I couldn’t wait to start. The table was cleared and I sat ready with paints and brushes being still and calm. That lasted a nano-second when one of my wolfits tried to drink the bloody water. Hounds removed, I sat again and took a deep, meaningful breath. The water must be still or the ink goes all over the place due to ripples. 


I tucked my chair in a little more because I couldn’t reach the tray with enough comfort and ease to commence the very methodical process. Nudged the sodding table and caused a tidal activity in the tray. 

And breathe. 

Eventually, the water settled and I got ready to commence my first masterpiece. One brush loaded with soapy water and one with ink, ready to dip alternately and created hundreds of concentric circles floating perfectly on top of the water. 

And this is what happened.



‘Kin ‘ell




Dip more gently


This is stupid





I could not make this work at all. I was incensed. This so-called meditative practice had me raging and atrocious. Patience is a virtue of the bored!

I immediately went online to find out why it wasn’t working. and found that my water needed thickening.  Starch being one of the options, some woman said. Excellent. I have liquid starch in my laundry cupboard. I used it once many years ago to make canvas flowers! I set up my water tray again and calmed myself. 



I went back online and ordered a seaweed component that thickens water for next day delivery and went to make Cheddar and Marmite dough balls instead. Marmite never lets you down.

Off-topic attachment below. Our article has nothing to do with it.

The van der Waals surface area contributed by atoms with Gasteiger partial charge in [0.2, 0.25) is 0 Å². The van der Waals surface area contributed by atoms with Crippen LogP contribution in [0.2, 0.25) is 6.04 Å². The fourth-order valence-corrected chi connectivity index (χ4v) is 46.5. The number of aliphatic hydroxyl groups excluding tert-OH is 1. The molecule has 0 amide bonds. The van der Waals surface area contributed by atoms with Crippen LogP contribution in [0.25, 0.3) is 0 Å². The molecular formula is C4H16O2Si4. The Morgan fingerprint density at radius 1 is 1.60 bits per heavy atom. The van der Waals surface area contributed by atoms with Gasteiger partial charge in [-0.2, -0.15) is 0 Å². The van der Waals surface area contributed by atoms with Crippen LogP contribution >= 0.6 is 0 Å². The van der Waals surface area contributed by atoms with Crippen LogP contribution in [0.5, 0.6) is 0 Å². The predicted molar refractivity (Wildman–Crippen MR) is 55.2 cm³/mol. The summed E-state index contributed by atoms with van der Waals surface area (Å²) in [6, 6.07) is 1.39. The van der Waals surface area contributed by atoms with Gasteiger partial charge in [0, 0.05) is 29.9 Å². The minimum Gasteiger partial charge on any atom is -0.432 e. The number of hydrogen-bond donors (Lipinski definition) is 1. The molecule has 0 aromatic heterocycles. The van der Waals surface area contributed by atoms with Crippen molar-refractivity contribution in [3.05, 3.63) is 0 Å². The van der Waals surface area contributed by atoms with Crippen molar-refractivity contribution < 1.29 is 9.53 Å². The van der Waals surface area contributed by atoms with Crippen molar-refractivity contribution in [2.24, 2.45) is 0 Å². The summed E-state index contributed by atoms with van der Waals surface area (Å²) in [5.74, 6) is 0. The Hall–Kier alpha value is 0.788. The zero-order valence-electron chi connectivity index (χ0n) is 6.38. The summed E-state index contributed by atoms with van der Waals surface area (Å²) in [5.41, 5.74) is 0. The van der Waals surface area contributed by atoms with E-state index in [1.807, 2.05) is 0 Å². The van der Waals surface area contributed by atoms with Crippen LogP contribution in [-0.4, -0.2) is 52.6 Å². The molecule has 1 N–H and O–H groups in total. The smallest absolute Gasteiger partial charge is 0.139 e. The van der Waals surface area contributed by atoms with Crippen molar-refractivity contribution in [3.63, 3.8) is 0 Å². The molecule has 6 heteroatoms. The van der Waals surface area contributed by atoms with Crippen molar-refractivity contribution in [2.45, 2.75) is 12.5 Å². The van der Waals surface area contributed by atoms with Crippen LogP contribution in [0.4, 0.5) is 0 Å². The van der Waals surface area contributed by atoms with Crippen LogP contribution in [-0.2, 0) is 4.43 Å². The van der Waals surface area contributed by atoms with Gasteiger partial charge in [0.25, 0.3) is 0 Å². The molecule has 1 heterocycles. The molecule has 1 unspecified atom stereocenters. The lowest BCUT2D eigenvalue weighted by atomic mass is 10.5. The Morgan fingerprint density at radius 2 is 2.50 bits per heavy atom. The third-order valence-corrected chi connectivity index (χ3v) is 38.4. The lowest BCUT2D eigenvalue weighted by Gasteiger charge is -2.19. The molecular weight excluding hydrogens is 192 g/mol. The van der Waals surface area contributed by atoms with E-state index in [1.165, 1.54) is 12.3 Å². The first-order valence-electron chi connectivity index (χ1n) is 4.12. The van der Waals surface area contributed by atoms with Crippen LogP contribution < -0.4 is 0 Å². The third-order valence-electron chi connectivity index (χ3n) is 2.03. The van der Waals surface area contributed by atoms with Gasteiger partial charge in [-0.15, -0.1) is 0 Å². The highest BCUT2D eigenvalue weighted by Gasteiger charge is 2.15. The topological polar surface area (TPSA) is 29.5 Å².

The next day I snatched the thickening agent from the delivery man and read the instructions. 

‘Leave for 6-8 hours before using’ 

What? I hate this hobby. 


The day after I tried again with my new solution and watched as the paint spread beautifully across the water. Mesmerising. It took me several attempts to get it right and quite a few hissy fits but now I’m well on my way to mastering this technique as you can see through this blog post. I have pretentiously named each print for amusement.


If Jackson Pollock created these they’d sell for millions. I’m happy to accept a cool 250K.


Leave a reply

In a word: Spectacular!

Thank you so much, Teresa! 🙂

They are stunning. Great work

It’s art philosophy, LL!
Thank you 🙂

Beautiful Creative Different

Just like you‼️👩‍🎨🌷🍄

Awww – thank you, Janet xxxx

If you’re turning full Japanese, does that mean that you are going to become subservient to males – the new Geisha Jules? Somehow I think that may be a bridge too far, but it would be interesting if true.

Pfft – can you imagine me serving tea for hours to some wrestler? A Geisha girl I will never be!

Being subservient depends on the situation, LL.

far out, mah dahlin! your gallery has me sailing on psychedelic waves of underwater meditation like that Taco Bell commercial